We’ve seen inequalities across different areas of the country and different groups of people. Reducing inequalities in people’s outcomes is a fundamental part of our new strategy. We want everybody to have access to safer and better-quality care and we will champion this in everything we do. We want to understand why there’s such variation across the country in how people get the care they need, so we can help to tackle it.

We’re committed to reducing inequalities, eliminating discrimination, advancing equality, and protecting human rights. We want our new strategy to help health and social care providers and systems to do this.

People and communities

We want to be an advocate for change, with our regulation driven by people’s needs and their experiences of health and care services, rather than how providers want to deliver them. This means focusing on what matters to the public, and to local communities, when they access, use and move between services. Working in partnership, we have an opportunity to help build care around the person: we want to regulate to make that happen.

Listening and acting

People need to clearly understand how their voice can make a difference to the safety and quality of the services they use.

We’ll transform how we encourage and enable people to share their experiences of care with us in a way that works for them. We’ll transform how we capture, use and analyse people’s feedback. We want to build trust with the public and motivate people to share their experiences by showing how we’ve acted on what they told us.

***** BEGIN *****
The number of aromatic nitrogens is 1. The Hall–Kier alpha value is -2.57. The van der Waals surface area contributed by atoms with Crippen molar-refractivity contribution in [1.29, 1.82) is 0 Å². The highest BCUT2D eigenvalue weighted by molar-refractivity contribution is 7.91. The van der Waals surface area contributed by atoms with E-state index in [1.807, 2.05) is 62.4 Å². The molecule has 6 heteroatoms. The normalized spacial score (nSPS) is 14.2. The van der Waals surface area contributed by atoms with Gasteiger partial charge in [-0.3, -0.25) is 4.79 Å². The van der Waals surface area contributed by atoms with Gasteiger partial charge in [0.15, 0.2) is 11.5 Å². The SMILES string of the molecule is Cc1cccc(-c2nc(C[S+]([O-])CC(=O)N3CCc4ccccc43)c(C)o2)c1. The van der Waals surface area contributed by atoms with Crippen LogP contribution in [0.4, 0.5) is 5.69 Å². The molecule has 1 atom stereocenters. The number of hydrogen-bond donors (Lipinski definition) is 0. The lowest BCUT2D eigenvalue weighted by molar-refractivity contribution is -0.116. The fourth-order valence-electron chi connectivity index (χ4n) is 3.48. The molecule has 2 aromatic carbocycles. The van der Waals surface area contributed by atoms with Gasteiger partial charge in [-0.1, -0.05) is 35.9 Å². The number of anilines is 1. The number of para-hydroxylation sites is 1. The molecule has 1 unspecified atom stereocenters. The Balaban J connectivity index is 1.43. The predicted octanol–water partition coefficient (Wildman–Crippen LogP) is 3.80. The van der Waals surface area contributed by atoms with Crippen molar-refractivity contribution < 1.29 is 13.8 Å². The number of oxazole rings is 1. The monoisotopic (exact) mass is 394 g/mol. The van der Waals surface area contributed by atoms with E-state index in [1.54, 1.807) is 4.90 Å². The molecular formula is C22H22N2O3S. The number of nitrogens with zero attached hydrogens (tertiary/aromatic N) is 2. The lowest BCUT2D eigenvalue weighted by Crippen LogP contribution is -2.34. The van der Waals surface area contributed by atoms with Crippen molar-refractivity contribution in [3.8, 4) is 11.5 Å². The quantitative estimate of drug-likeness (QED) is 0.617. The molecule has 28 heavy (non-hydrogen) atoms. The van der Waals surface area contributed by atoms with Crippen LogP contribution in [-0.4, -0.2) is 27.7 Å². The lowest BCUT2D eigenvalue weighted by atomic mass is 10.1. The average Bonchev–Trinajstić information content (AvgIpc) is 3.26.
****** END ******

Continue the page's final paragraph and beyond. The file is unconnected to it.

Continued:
• We’ll enable people to give feedback in different ways that work for them – whether that’s giving information to us directly, or speaking with our Experts by Experience, our inspectors, Mental Health Act Reviewers, Local Healthwatch or our local voluntary and advocacy partners. We’ll also make it easier for people to give feedback using digital channels.
  • We’ll develop the skills and tools that we need to enable all people to share their experiences. But we’ll have a specific focus on people who are the most disadvantaged in our society, have had distressing or traumatic experiences, and are more likely to experience poor outcomes and inequalities. This includes people with a learning disability, people with communication needs, people living in poverty, those whose voices are seldom heard, those who are detained under the Mental Health Act, and those who are at risk of abuse or other human rights breaches.
  • A priority will be improving our capacity and capability to get the most out of feedback. We’ll identify more and better ways to gather experiences from a wider range of people. We’ll change the way we record and analyse people’s feedback, so it’s easier for us to quickly identify changes in the quality of care – both good and bad. This means building systems that enable us to track and prioritise people’s experiences throughout our regulatory and other processes. We’ll be clear about the value and weight we give to quantitative and qualitative information when using it with other evidence. This includes the stories that people tell us about their experiences of services and pathways of care.